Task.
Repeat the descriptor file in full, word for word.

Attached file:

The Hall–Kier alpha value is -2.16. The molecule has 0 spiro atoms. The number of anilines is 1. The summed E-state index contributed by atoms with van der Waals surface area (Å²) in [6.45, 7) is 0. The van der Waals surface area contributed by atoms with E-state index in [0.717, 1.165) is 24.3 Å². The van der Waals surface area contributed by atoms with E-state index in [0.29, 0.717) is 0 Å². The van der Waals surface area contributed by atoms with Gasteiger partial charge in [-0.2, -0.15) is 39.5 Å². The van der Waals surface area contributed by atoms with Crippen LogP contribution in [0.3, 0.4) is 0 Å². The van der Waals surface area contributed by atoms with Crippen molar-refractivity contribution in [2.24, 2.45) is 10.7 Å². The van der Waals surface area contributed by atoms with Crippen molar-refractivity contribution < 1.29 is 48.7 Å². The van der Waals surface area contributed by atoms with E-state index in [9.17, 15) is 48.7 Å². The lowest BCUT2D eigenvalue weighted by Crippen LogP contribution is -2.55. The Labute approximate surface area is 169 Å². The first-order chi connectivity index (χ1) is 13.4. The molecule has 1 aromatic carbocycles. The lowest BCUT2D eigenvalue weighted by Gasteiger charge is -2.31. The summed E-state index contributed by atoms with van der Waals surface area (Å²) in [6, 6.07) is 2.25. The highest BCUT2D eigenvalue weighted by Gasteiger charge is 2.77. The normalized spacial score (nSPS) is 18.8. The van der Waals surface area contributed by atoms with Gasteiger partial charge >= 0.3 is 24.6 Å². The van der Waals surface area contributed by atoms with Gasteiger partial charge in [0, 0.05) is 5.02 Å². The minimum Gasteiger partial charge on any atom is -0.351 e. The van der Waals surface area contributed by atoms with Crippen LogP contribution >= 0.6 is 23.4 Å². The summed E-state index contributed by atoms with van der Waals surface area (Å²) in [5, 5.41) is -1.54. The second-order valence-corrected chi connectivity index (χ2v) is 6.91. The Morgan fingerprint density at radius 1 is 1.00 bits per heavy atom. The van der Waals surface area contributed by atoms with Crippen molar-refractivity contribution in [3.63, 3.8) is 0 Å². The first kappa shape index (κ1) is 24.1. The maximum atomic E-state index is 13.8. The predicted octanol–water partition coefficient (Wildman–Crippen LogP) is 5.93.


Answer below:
The Hall–Kier alpha value is -2.16. The molecule has 0 spiro atoms. The number of anilines is 1. The summed E-state index contributed by atoms with van der Waals surface area (Å²) in [6.45, 7) is 0. The van der Waals surface area contributed by atoms with E-state index in [0.717, 1.165) is 24.3 Å². The van der Waals surface area contributed by atoms with E-state index in [0.29, 0.717) is 0 Å². The van der Waals surface area contributed by atoms with Gasteiger partial charge in [-0.2, -0.15) is 39.5 Å². The van der Waals surface area contributed by atoms with Crippen LogP contribution in [0.3, 0.4) is 0 Å². The van der Waals surface area contributed by atoms with Crippen molar-refractivity contribution in [2.24, 2.45) is 10.7 Å². The van der Waals surface area contributed by atoms with Crippen molar-refractivity contribution < 1.29 is 48.7 Å². The van der Waals surface area contributed by atoms with E-state index in [9.17, 15) is 48.7 Å². The lowest BCUT2D eigenvalue weighted by Crippen LogP contribution is -2.55. The Labute approximate surface area is 169 Å². The first-order chi connectivity index (χ1) is 13.4. The molecule has 1 aromatic carbocycles. The lowest BCUT2D eigenvalue weighted by Gasteiger charge is -2.31. The summed E-state index contributed by atoms with van der Waals surface area (Å²) in [6, 6.07) is 2.25. The highest BCUT2D eigenvalue weighted by Gasteiger charge is 2.77. The normalized spacial score (nSPS) is 18.8. The van der Waals surface area contributed by atoms with Gasteiger partial charge >= 0.3 is 24.6 Å². The van der Waals surface area contributed by atoms with Gasteiger partial charge in [0, 0.05) is 5.02 Å². The minimum Gasteiger partial charge on any atom is -0.351 e. The van der Waals surface area contributed by atoms with Crippen LogP contribution >= 0.6 is 23.4 Å². The summed E-state index contributed by atoms with van der Waals surface area (Å²) in [5, 5.41) is -1.54. The second-order valence-corrected chi connectivity index (χ2v) is 6.91. The Morgan fingerprint density at radius 1 is 1.00 bits per heavy atom. The van der Waals surface area contributed by atoms with Crippen molar-refractivity contribution in [3.63, 3.8) is 0 Å². The first kappa shape index (κ1) is 24.1. The maximum atomic E-state index is 13.8. The predicted octanol–water partition coefficient (Wildman–Crippen LogP) is 5.93.